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Los Angeles Open Golf Tournament

SPORTS
February 19, 2007 | Thomas Bonk, Times Staff Writer
How do you measure a victory? Is it by yards, or by years, with stacks of money, or is it something deep inside? Four years, four months and 12 days without a win isn't a drought, it's a career for some players, but that's how long Charles Howell III was kept waiting. On Sunday at Riviera Country Club, Howell outlasted Phil Mickelson, steered a three-foot par putt into the bottom of the third playoff hole and won the Nissan Open. And then broke down in tears.
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SPORTS
February 19, 2007 | Peter Yoon, Times Staff Writer
J.J. Henry was walking up the 17th fairway Sunday at Riviera Country Club when he heard the good news: Charl Schwartzel had withdrawn from this week's WGC-Accenture Match Play Championship. Then Henry, No. 65 in the World Golf rankings, realized that meant a first-round date with No. 1 Tiger Woods in the tournament for the top 64 players. Still Henry, who shot 68 on Sunday and tied for 22nd at the Nissan Open, said he was happy to get into the $8-million tournament, which pays $1.
SPORTS
February 18, 2007 | Peter Yoon, Times Staff Writer
When George McNeill arrived Saturday at Riviera Country Club, a lot more people knew who he was than when he left Friday night. "Everybody's asking me, saying, 'So you're the one,' " McNeill said. "I'm like, 'Yeah, I'm the reason you couldn't find out your tee times until 7:03 this morning.' " McNeill, 31, a tour rookie, was facing a 40-foot putt on his final hole of the second round Friday and determined that it was too dark to putt, so he opted to return early Saturday.
SPORTS
February 18, 2007 | Thomas Bonk, Times Staff Writer
Just when you thought there was no way Phil Mickelson could top himself, unless he suddenly decided to parachute from his jet and float down to the first tee, he managed to come up with the unexpected. Mickelson stuck it in reverse. He bogeyed back-to-back holes with a three-shot lead, let almost everyone carrying a golf club back into the Nissan Open, and still packed a one-shot advantage into his carry-on baggage for his Saturday afternoon commuter flight back home to Rancho Santa Fe.
SPORTS
February 18, 2007 | Helene Elliott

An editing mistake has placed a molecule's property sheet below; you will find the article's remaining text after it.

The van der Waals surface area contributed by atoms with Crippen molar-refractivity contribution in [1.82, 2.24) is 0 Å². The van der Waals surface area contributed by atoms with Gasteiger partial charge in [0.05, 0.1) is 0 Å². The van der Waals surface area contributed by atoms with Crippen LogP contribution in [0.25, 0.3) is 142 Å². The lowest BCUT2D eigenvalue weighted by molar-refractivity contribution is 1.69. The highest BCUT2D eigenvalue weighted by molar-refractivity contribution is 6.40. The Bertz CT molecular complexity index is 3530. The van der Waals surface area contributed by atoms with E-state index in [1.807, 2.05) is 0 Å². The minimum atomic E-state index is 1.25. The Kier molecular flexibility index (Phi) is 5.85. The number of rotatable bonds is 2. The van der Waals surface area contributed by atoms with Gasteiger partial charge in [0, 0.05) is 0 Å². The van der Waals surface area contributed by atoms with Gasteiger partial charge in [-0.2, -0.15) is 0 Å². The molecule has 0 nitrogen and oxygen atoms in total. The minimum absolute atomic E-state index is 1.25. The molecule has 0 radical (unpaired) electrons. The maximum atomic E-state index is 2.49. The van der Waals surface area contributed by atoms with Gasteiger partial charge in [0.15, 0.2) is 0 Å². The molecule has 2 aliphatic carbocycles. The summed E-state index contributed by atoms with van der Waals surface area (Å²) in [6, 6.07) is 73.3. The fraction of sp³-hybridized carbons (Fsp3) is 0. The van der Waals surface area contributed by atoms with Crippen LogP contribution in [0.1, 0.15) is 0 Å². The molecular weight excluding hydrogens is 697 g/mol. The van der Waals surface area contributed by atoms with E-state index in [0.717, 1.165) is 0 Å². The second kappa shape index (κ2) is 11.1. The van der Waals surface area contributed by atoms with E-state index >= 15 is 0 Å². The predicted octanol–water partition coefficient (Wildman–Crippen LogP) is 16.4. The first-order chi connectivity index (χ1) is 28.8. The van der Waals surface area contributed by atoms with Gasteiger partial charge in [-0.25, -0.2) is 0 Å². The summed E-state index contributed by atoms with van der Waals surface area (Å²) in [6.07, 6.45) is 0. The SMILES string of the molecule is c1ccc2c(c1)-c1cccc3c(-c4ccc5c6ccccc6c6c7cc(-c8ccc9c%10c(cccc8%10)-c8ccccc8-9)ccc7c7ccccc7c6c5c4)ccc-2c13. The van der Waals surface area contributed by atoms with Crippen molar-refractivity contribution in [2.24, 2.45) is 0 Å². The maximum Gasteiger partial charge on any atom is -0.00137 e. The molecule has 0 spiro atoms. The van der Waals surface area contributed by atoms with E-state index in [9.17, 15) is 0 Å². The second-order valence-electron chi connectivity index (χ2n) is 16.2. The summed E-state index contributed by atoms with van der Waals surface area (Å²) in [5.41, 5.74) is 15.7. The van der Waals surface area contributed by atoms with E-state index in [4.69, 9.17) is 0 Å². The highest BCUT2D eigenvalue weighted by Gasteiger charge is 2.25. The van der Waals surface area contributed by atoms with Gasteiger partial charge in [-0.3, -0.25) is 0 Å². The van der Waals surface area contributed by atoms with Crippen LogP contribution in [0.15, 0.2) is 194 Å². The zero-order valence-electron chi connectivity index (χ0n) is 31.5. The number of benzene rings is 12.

His shot was high and true, launching the ball into the azure sky above the Riviera Country Club golf course. When it came to earth, bouncing once before plopping into the cup, Rich Beem's life continued its decided turn for the better. Beem had been something of a party-hearty guy until marriage, fatherhood and advancing years reined him in.
SPORTS
February 17, 2007 | Thomas Bonk, Times Staff Writer
It's not easy to spot all the trends at the Nissan Open, where Padraig Harrington, who had never played the course before this week, is tied for the lead with Phil Mickelson, the unchallenged leader in creative commuting. Following closely is Charles Howell III, otherwise known as Mr. Second Place, in the unfamiliar position of third. Of course that's not even close to the entire updated cast. It's hard to miss Sergio Garcia, especially the way he looked Friday at Riviera Country Club.
SPORTS
February 16, 2007 | Thomas Bonk, Times Staff Writer
Rory Sabbatini likes to play fast, which is like saying that John Daly enjoys games of chance, so when the defending champion drew a 7:40 a.m. first-round Nissan Open tee time Thursday, he was off quickly -- in the fourth group of the day. That pleased Sabbatini, but probably not as much as his two-under-par 69. Sabbatini, the defending champion, had two bogeys on the front but said he found the firm greens more to his liking on the back.
SPORTS
February 16, 2007 | Thomas Bonk, Times Staff Writer
As the crow flies, it's 99 miles, and probably a week, from McClellan-Palomar Airport in Carlsbad to Santa Monica Airport. Crows aren't very fast. As Phil flies, it's an entirely different flight plan. Still 99 miles, but try 30 minutes. The Mickelson Method of commuting to golf tournaments got off to a flying start Thursday. He left his house in Rancho Santa Fe at 5:15 a.m.
SPORTS
February 15, 2007 | Thomas Bonk, Times Staff Writer
Is this global golf thing spinning on its axis, or what? That's probably as good an explanation that while three of the top four players in the world rankings are from the United States -- Tiger Woods, Jim Furyk and Phil Mickelson -- only 13 other U.S. players are in the top 50. So there is a question how to mark the occasion this week.
SPORTS
February 15, 2007 | J.A. Adande
What's good for the Goose (and the Big Easy and Lefty) isn't good for the grander scheme of things at the Nissan Open. Tiger Woods isn't here, which means this weekend's golf tournament is free of the grip he has held on the last seven PGA Tour events he has entered and it's wide open for Retief Goosen, Ernie Els, Phil Mickelson and everyone else. It also means they're shedding tears in the CBS production truck. When Woods played on Sunday in 2006 the television ratings averaged 3.
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